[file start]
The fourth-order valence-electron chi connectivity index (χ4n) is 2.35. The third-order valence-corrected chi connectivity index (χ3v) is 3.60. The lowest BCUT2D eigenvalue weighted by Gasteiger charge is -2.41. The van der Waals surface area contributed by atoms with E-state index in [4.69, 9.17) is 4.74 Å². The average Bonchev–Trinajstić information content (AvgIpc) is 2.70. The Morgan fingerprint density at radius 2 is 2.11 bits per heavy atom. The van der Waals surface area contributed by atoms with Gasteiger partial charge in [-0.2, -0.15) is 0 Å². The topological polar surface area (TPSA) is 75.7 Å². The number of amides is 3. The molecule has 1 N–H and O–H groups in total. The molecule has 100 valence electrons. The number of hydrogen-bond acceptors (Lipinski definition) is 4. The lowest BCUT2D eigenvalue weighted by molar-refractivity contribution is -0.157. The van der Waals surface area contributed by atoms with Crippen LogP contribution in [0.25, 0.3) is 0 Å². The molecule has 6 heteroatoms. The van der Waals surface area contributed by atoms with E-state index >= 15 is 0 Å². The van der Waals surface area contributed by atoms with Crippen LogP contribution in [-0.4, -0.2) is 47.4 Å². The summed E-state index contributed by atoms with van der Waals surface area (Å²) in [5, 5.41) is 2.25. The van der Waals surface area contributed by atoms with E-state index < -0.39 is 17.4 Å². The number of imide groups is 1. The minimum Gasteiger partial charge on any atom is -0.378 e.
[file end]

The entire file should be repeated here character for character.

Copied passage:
The fourth-order valence-electron chi connectivity index (χ4n) is 2.35. The third-order valence-corrected chi connectivity index (χ3v) is 3.60. The lowest BCUT2D eigenvalue weighted by Gasteiger charge is -2.41. The van der Waals surface area contributed by atoms with E-state index in [4.69, 9.17) is 4.74 Å². The average Bonchev–Trinajstić information content (AvgIpc) is 2.70. The Morgan fingerprint density at radius 2 is 2.11 bits per heavy atom. The van der Waals surface area contributed by atoms with Gasteiger partial charge in [-0.2, -0.15) is 0 Å². The topological polar surface area (TPSA) is 75.7 Å². The number of amides is 3. The molecule has 1 N–H and O–H groups in total. The molecule has 100 valence electrons. The number of hydrogen-bond acceptors (Lipinski definition) is 4. The lowest BCUT2D eigenvalue weighted by molar-refractivity contribution is -0.157. The van der Waals surface area contributed by atoms with Crippen LogP contribution in [0.25, 0.3) is 0 Å². The molecule has 6 heteroatoms. The van der Waals surface area contributed by atoms with E-state index >= 15 is 0 Å². The van der Waals surface area contributed by atoms with Crippen LogP contribution in [-0.4, -0.2) is 47.4 Å². The summed E-state index contributed by atoms with van der Waals surface area (Å²) in [5, 5.41) is 2.25. The van der Waals surface area contributed by atoms with E-state index < -0.39 is 17.4 Å². The number of imide groups is 1. The minimum Gasteiger partial charge on any atom is -0.378 e.